MARK: An example I sometimes use is nobody looked at Picasso’s paintings the way he did, and his buyers certainly didn’t look at them that way. When they look at it, they see something different to what he did. And what he was very good at was understanding that and putting it in front of them in a way that they would get it and want it.
ILISE: Yes. I think everyone does this, is looking at the ‘competition,’ and seeing only the positive. It looks like they’re getting all the work. It looks like they’re getting all the commissions. And you never see the reality. And it’s really easy to imagine that everyone else is doing better than you are or doesn’t have to work as hard as you do, or it doesn’t take as much effort.
But I think you have to set that all aside because we don’t know what’s really happening for other people and we just have to figure out what will work for each of us. And it’s different for everyone. There’s no formula. That’s another problem, although perhaps creative people are more amenable to the idea that there is no formula, so you do have to make it up if you can be creative.
And again, it takes a ton of creativity to run a successful business. That, to me, is where my creative strengths are. As I said earlier, I don’t see myself as a creative. I write, but I don’t think of myself as a writer, but I do bring creativity, and it’s what infuses my business and keeps it going, and keeps it evolving. I’m always trying to think of like, ‘What’s the next thing I can do? What’s the new thing that people seem to need?’ And so, my attention is always geared outward toward what I can give the market.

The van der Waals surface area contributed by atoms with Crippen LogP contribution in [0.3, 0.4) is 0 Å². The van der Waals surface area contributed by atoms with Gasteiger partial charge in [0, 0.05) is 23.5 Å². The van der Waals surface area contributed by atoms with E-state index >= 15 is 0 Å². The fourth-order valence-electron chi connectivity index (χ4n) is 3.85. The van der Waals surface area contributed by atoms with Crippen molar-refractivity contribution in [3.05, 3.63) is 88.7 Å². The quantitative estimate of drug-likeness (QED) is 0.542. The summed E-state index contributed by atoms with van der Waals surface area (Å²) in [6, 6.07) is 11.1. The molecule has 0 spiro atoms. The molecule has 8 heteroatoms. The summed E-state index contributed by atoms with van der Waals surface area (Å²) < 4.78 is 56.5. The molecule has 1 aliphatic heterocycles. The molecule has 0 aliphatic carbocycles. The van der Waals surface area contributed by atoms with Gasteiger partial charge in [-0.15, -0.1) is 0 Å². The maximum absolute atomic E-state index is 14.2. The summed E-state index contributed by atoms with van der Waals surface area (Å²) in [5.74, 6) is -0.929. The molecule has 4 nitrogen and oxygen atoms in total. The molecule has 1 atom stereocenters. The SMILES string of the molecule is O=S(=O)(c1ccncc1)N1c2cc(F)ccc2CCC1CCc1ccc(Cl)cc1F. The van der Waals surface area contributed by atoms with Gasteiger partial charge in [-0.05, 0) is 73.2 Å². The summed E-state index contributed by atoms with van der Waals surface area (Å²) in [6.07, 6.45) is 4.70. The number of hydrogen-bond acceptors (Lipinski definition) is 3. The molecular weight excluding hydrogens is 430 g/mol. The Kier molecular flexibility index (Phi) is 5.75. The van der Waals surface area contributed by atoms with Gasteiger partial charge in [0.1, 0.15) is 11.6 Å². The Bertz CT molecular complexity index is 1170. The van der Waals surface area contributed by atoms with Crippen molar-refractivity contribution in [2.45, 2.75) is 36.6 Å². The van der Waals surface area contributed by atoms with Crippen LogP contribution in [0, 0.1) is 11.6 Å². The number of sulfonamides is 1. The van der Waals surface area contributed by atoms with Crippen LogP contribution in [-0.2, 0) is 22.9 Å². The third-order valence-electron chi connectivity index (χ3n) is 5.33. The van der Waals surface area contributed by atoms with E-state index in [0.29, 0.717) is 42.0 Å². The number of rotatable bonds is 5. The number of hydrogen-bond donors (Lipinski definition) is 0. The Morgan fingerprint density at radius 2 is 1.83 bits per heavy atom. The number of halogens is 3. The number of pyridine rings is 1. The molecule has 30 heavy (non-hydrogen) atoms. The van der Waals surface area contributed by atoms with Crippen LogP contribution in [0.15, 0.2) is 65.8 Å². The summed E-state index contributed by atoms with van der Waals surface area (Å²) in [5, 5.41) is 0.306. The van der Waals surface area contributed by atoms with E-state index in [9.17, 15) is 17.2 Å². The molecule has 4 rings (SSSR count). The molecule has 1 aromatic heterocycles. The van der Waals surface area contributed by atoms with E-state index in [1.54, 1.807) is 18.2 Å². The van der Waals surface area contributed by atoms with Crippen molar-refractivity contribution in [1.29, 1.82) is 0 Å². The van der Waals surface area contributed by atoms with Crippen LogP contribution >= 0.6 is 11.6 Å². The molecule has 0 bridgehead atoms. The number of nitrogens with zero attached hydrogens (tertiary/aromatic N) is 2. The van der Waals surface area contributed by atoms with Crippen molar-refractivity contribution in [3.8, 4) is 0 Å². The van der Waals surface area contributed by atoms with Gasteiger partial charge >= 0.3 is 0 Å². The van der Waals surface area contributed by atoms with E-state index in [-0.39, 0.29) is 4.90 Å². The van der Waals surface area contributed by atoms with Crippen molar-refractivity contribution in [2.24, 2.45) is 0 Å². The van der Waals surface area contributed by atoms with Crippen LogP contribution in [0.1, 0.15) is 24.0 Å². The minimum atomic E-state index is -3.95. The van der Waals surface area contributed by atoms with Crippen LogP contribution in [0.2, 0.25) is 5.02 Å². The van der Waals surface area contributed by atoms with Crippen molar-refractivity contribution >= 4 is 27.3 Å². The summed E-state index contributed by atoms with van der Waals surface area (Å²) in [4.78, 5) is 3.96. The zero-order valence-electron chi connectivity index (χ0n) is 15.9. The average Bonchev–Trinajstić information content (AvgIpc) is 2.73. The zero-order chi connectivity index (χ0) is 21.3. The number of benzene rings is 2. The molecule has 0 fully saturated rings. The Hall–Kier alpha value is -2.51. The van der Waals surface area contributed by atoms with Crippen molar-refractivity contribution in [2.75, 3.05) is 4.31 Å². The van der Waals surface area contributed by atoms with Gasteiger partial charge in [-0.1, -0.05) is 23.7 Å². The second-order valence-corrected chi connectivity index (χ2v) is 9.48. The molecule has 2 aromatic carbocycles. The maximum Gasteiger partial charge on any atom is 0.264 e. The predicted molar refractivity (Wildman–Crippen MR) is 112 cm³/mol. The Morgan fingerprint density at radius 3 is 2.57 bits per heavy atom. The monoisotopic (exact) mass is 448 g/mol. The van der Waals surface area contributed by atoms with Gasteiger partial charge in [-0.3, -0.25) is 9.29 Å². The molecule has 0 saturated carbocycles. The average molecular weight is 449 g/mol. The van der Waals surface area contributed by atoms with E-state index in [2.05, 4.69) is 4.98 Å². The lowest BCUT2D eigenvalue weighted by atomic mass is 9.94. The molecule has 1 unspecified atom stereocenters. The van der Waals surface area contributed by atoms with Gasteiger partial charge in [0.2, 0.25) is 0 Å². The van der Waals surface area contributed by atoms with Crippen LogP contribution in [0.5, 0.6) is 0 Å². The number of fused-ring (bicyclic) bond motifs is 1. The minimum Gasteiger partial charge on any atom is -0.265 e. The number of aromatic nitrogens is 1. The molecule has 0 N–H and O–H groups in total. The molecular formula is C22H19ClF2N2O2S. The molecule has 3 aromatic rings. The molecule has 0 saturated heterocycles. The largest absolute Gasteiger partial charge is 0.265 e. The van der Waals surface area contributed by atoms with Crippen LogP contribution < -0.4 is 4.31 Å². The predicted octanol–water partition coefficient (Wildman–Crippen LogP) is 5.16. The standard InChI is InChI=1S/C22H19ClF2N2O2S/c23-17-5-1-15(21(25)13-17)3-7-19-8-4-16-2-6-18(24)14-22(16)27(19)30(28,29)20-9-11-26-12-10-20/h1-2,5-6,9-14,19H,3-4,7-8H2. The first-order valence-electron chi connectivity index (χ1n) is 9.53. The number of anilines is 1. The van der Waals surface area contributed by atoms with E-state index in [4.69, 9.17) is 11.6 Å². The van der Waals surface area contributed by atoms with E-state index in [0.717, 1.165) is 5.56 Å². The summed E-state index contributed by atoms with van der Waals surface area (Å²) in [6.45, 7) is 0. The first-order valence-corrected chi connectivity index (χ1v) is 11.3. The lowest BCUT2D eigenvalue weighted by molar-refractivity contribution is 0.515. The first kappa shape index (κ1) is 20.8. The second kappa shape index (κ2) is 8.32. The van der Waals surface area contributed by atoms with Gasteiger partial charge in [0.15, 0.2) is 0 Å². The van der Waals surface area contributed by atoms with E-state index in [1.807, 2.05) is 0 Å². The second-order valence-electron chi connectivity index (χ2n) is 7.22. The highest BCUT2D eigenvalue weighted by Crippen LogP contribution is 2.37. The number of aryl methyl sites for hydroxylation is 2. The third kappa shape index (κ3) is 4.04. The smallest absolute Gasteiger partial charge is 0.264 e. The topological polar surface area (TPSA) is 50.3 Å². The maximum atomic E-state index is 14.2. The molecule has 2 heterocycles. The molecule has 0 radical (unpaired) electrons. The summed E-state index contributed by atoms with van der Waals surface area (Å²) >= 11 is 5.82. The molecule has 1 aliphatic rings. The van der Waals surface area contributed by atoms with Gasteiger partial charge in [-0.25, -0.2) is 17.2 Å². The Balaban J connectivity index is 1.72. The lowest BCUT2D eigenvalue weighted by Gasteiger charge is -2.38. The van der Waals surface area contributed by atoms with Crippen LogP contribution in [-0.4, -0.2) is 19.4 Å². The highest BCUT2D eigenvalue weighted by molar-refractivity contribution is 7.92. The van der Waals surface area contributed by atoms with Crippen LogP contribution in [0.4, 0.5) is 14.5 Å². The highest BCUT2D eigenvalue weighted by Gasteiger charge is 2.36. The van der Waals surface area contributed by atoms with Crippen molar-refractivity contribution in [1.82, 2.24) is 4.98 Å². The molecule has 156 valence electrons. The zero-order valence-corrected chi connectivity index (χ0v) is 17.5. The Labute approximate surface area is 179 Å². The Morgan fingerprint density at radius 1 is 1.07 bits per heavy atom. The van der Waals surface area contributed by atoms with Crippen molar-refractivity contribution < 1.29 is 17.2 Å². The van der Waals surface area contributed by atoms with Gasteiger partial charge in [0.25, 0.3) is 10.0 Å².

MARK: I think this is another big benefit of making your creativity, applying your creativity to the business side of things because then you enjoy it. Technically, this podcast is my marketing, but even if I didn’t need to send anything out, I’d love doing it. I get to have interesting people like you on the show and ask you questions, and then I can share it with other people and they enjoy that. I’ve effectively got my own radio show, and I know you have your own show, and it’s like a creative project in its own right.
ILISE: Don’t tell anyone Mark. But this is a combination of strategic networking and targeted outreach.
MARK: Oh, it’s okay, Ilise. There’s no one listening. [Laughter]
ILISE: A podcast is you choose who you want to talk to and you invite them on the show and you use your creativity to come up with questions that you want the answers to, genuinely want the answers to. And then in the conversation, you are strategically networking with that person. And who knows what will come out of it?
MARK: It’s an amazing adventure. If anybody’s thinking about podcasting, if you enjoy interviewing people, I’m making new friends, new connections every season. And I think I said on the show at some point I realized the best thing about it is I don’t know where it’s going to lead me, but I know if I have enough interesting conversations with interesting and inspiring people, then interesting stuff is going to happen, and that really makes me curious to get up in the morning and do more of it.
ILISE: And that’s the other aspect of creativity that I think any artist has in their art, is this aspect of the unknown. You don’t know where it’s going. But for some reason, in the business part, people seem to desperately want to know where it’s going or what’s going to come out of it. And to me, you just don’t know and you have to follow it and trust it.